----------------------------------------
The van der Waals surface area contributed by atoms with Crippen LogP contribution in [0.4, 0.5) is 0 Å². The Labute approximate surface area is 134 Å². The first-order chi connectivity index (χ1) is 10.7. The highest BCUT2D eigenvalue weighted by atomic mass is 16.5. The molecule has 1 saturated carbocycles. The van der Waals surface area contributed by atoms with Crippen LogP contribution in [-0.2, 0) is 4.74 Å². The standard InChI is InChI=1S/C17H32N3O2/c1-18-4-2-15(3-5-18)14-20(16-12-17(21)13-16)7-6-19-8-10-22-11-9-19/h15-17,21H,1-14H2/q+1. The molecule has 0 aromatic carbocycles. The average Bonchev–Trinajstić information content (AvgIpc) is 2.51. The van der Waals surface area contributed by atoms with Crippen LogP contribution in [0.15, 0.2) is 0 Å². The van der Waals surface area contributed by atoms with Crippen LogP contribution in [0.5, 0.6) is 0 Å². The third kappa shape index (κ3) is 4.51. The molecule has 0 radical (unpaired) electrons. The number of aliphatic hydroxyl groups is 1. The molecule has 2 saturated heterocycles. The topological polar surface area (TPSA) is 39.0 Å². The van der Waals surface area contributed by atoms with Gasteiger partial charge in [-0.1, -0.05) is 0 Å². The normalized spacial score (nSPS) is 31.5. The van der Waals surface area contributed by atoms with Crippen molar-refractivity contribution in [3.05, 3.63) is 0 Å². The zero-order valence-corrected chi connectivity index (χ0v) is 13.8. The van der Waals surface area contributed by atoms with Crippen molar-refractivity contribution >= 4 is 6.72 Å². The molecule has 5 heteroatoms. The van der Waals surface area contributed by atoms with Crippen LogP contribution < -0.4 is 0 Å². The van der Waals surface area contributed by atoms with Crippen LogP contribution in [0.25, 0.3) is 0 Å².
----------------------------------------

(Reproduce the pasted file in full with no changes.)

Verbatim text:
The van der Waals surface area contributed by atoms with Crippen LogP contribution in [0.4, 0.5) is 0 Å². The Labute approximate surface area is 134 Å². The first-order chi connectivity index (χ1) is 10.7. The highest BCUT2D eigenvalue weighted by atomic mass is 16.5. The molecule has 1 saturated carbocycles. The van der Waals surface area contributed by atoms with Crippen LogP contribution in [-0.2, 0) is 4.74 Å². The standard InChI is InChI=1S/C17H32N3O2/c1-18-4-2-15(3-5-18)14-20(16-12-17(21)13-16)7-6-19-8-10-22-11-9-19/h15-17,21H,1-14H2/q+1. The molecule has 0 aromatic carbocycles. The average Bonchev–Trinajstić information content (AvgIpc) is 2.51. The van der Waals surface area contributed by atoms with Crippen LogP contribution in [0.15, 0.2) is 0 Å². The van der Waals surface area contributed by atoms with Crippen LogP contribution in [0.5, 0.6) is 0 Å². The third kappa shape index (κ3) is 4.51. The molecule has 0 radical (unpaired) electrons. The number of aliphatic hydroxyl groups is 1. The molecule has 2 saturated heterocycles. The topological polar surface area (TPSA) is 39.0 Å². The van der Waals surface area contributed by atoms with Gasteiger partial charge in [-0.1, -0.05) is 0 Å². The normalized spacial score (nSPS) is 31.5. The van der Waals surface area contributed by atoms with Crippen molar-refractivity contribution in [3.05, 3.63) is 0 Å². The zero-order valence-corrected chi connectivity index (χ0v) is 13.8. The van der Waals surface area contributed by atoms with Crippen molar-refractivity contribution >= 4 is 6.72 Å². The molecule has 5 heteroatoms. The van der Waals surface area contributed by atoms with Crippen LogP contribution < -0.4 is 0 Å². The van der Waals surface area contributed by atoms with Crippen LogP contribution in [0.25, 0.3) is 0 Å².